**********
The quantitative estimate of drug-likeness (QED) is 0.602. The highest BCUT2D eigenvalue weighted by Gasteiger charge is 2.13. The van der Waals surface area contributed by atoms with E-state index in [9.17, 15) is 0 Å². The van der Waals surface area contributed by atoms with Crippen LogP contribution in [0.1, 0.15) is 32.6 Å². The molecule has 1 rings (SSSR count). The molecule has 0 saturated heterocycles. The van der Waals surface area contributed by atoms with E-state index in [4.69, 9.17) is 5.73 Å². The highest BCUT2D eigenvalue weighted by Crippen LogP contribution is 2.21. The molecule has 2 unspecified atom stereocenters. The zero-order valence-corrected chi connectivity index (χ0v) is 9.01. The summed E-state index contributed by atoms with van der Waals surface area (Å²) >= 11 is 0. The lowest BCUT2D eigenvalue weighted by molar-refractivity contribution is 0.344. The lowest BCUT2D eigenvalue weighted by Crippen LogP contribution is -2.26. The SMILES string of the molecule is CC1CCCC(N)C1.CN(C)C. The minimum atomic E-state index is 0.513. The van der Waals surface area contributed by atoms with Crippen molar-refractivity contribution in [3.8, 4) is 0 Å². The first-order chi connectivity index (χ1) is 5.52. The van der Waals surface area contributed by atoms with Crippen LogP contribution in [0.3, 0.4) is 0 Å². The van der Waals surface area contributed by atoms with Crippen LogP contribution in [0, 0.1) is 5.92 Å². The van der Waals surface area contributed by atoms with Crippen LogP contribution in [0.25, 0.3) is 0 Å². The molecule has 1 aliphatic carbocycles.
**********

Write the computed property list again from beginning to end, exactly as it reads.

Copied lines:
The quantitative estimate of drug-likeness (QED) is 0.602. The highest BCUT2D eigenvalue weighted by Gasteiger charge is 2.13. The van der Waals surface area contributed by atoms with E-state index in [9.17, 15) is 0 Å². The van der Waals surface area contributed by atoms with Crippen LogP contribution in [0.1, 0.15) is 32.6 Å². The molecule has 1 rings (SSSR count). The molecule has 0 saturated heterocycles. The van der Waals surface area contributed by atoms with E-state index in [4.69, 9.17) is 5.73 Å². The highest BCUT2D eigenvalue weighted by Crippen LogP contribution is 2.21. The molecule has 2 unspecified atom stereocenters. The zero-order valence-corrected chi connectivity index (χ0v) is 9.01. The summed E-state index contributed by atoms with van der Waals surface area (Å²) >= 11 is 0. The lowest BCUT2D eigenvalue weighted by molar-refractivity contribution is 0.344. The lowest BCUT2D eigenvalue weighted by Crippen LogP contribution is -2.26. The SMILES string of the molecule is CC1CCCC(N)C1.CN(C)C. The minimum atomic E-state index is 0.513. The van der Waals surface area contributed by atoms with Crippen molar-refractivity contribution in [3.8, 4) is 0 Å². The first-order chi connectivity index (χ1) is 5.52. The van der Waals surface area contributed by atoms with Crippen LogP contribution in [0.3, 0.4) is 0 Å². The van der Waals surface area contributed by atoms with Crippen LogP contribution in [0, 0.1) is 5.92 Å². The van der Waals surface area contributed by atoms with Crippen LogP contribution in [0.25, 0.3) is 0 Å². The molecule has 1 aliphatic carbocycles.